Since about 2008, I have seen the rise of hate speech online and a palpable vitriol in political discussions. Conversations about which political candidate is good or bad have been going on for centuries, but it seems that the level of animosity and outright hatred rose dramatically about the time a black man ran for President of the United States.

Was that latent white supremacy rearing its ugly head because it had a prominent target? Or was the hatred always there, waiting for an easy way to be unleashed and shared?

I think it was the latter. It’s a lot easier for someone to reveal their true racist colors and scream it at the world when there is no risk of consequence. If someone stands on the street corner and shouts, “I will -never- vote for a black man for President!” they are likely to be confronted, shouted down, maybe even physically accosted in some places. On social media, they can do so with near impunity, and have a much larger audience hear or see their message.

Social media, and the internet in general, makes it very easy to spread hate.

Legality of Free Speech

In the United States, we have an amendment to our Constitution that states, “Congress shall make no law respecting an establishment of religion, or prohibiting the free exercise thereof; or abridging the freedom of speech, or of the press; or the right of the people peaceably to assemble, and to petition the Government for a redress of grievances.”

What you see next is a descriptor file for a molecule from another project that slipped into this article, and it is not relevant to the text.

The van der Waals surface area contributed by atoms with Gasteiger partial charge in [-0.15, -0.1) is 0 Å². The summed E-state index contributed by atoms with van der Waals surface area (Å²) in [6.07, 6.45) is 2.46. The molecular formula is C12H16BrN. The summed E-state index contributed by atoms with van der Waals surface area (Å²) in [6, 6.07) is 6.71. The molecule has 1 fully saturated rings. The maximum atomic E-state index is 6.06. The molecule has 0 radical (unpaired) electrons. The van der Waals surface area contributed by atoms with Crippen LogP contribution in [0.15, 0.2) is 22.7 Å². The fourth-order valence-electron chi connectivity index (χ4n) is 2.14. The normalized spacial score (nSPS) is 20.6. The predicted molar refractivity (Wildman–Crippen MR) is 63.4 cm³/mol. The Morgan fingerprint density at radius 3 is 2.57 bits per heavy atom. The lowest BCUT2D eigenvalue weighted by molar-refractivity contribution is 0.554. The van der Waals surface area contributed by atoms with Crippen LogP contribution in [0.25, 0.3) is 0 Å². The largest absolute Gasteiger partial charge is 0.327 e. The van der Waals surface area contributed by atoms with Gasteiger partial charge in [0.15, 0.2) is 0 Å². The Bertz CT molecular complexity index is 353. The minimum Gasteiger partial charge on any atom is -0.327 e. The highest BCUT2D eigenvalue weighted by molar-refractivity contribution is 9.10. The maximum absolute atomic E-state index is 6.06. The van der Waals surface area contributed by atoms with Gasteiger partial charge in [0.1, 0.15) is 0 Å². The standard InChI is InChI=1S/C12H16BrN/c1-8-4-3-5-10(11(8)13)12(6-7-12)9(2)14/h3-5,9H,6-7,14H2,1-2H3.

What many people confuse about our First Amendment right to free speech is that it doesn’t absolve a person for the consequences of what they say. For example, you can’t walk into a crowded movie theater and shout, “FIRE!” without getting into a lot of trouble — and putting many people’s lives at risk. You also can’t stand up in front of a large crowd and call for them to storm the capitol building, inciting a riot or insurrection. That’s illegal.

My primary point, however, is the double-edge to the sword of social media. We have the right to free thought and expression (within certain legal limits, of course) but with that freedom we also have the moral and ethical responsibility to be kind, truthful, and respectful. Just because you can say something negative about someone without consequence doesn’t mean you should.

Detroit Burned

The Cedars restaurant, Detroit, OR
Site of The Cedars restaurant, Detroit, OR

In September, 2020, a wildfire destroyed the resort town of Detroit, Oregon. Do a search for “Detroit” on my blog and you’ll see just how meaningful this town has been for me. I have ridden my motorcycles to this place more times than I can count.

The wildfire that took Detroit threatened my own home in Sandy. The boundary of mandatory evacuation orders came within a few hundred yards of my house. The smoke was so thick we almost left voluntarily just to go someplace with cleaner air. Only the risk of exposing ourselves to family members and possible transmission of COVID-19 prevented us from leaving.